At long last, it looks like I've discovered a hybrid car that breaks the mould. Indeed, it may actually be the first hybrid to expand its appeal beyond the diehard environmentalists. At the very least, getting behind the wheel of Hyundai's Sonata Hybrid doesn't feel like the automotive equivalent of hugging a tree.
I have long been sceptical of the entire concept of having an electric motor and petrol engine power a car at the same time. As admirable as the concept is, the following facts are the reasons I've never been entirely convinced of their merit:
1: Most hybrid cars are unnecessarily complicated. Elegant engineering is simple and uncomplicated but hybrids are usually a mess of electric motors, mechanical gears and enough computational electronics for a Microsoft convention.
2: To deliver the fuel economy savings promised, hybrids need to be driven in a very specific manner: If the road to "clean" automobiles is predicated on a wholesale change in the way the average motorist drives, then the current crop really won't pass muster and the planet will continue to suffer.
3: Hybrids are generally thirsty, unless they are driven at speeds that would annoy all but the most pious of converts (see point 2). If not, they drink almost as much petrol as a conventional automobile of the same size.
The new Hyundai addresses point 1, in part, with an elegant solution that marries the best of Honda's hybrid engineering with a few clever additions of its own. Anyone - even a dedicated eco-warrior - who has driven a Prius or Insight has damned for all eternity their ludicrous continuously variable transmissions (CVT). Any time you need a proper burst of acceleration, those CVTs hold the four-cylinder engines at constantly high revs to wring every last bit of performance out of their weedy pistons. The problem is that a little four-cylinder motor revving at a constant 6,000rpm is the only sound known that can make you wish for a complaining "nagivator".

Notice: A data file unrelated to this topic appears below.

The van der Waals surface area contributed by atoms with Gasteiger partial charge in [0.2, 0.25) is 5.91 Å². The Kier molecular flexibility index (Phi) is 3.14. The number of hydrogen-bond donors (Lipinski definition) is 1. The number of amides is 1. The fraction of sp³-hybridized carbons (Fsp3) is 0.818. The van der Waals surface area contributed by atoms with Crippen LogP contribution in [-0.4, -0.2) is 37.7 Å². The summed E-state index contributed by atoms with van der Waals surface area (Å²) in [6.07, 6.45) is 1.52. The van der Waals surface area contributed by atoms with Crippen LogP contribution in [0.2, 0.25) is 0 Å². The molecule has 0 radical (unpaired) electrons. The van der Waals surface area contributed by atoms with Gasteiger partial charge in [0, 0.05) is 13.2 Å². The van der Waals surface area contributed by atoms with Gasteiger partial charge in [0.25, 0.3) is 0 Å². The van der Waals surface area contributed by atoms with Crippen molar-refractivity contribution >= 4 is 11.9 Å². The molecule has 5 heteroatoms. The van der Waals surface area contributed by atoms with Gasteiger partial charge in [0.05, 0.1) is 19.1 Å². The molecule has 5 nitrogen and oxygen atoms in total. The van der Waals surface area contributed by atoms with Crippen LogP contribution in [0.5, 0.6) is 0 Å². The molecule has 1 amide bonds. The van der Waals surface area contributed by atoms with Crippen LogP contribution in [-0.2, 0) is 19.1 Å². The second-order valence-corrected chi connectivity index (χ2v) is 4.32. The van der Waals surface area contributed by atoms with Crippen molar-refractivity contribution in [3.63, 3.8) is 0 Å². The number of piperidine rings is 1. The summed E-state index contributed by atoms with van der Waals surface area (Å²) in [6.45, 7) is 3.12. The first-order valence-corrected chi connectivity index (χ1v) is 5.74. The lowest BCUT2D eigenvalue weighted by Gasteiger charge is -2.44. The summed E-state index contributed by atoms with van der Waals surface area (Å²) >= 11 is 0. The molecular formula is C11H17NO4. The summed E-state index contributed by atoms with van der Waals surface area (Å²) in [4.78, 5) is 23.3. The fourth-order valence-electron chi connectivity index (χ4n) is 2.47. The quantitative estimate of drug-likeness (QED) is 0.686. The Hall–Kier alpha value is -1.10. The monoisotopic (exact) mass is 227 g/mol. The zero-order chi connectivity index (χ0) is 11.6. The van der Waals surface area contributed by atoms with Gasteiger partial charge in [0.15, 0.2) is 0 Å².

So, Hyundai has simply equipped the Sonata Hybrid with a conventional six-speed automatic transmission. Even more novel is that Hyundai took a page out of Honda's playbook and conveniently mounted the electric drive motor to the powertrain. However, unlike the Honda solution, which sees the Insight's electric motor mounted directly to the engine's crankshaft, Hyundai built it into the transmission, where it replaces the torque converter. The advantage is that, unlike the Honda, the Sonata's electric motor can operate independently of the petrol engine (like a Prius). Remember point 1: that the most elegant solution is the simplest. Rather than reinvent the wheel, Hyundai's rather clever engineers simply moved it.
And the electric motor certainly does allow the Sonata to be driven independent of the petrol engine. The Sonata will easily cruise — for brief periods — at 100kph in pure electric mode. In a couple of instances (downhill, etc.), the little EV light even flickered on at 120kph. The driving was remarkably trouble-free, as well, although the transmission tended to upshift early to conserve fuel. And the throttle pedal has obviously been calibrated for a slow build-up, so you really have to floor the pedal to get serious acceleration. But, and this is perhaps the car's greatest advantage, it doesn't feel like an overgrown golf cart.
As for points 1 and 2, in circumstances that have had other hybrids I've tested drinking copious amounts of fuel — cruising on a motorway at 130kph — the Sonata still maintained decent fuel economy. I averaged about 6L/100km at 110kph, seven at 120 and a little less than eight at 130.
The latter two figures are less than half a litre worse than the BMW 335d, admittedly a notably more sprightly car. In fact, when I was driving in my normal, rather spirited manner, I averaged about half a litre more in the electrified Sonata than in the turbodiesel BMW. The harder you drive, the greater the fuel economy advantage for diesel technology. And, if saving money is really your goal, buy a Chevrolet Cruze Eco, which gets about the same overall fuel economy and costs about Dh40,000 less. Nonetheless, the Sonata still delivered better performance — in terms of drivability and motorway fuel consumption — than other hybrids I've tested.
In a perfect world, of course, Hyundai would marry the best of both worlds and equip the Sonata with a turbodiesel as sophisticated as its hybrid technology. Such a machine might just achieve the magic combination of economy, performance and sportiness that would popularise hybrids beyond their current niche status.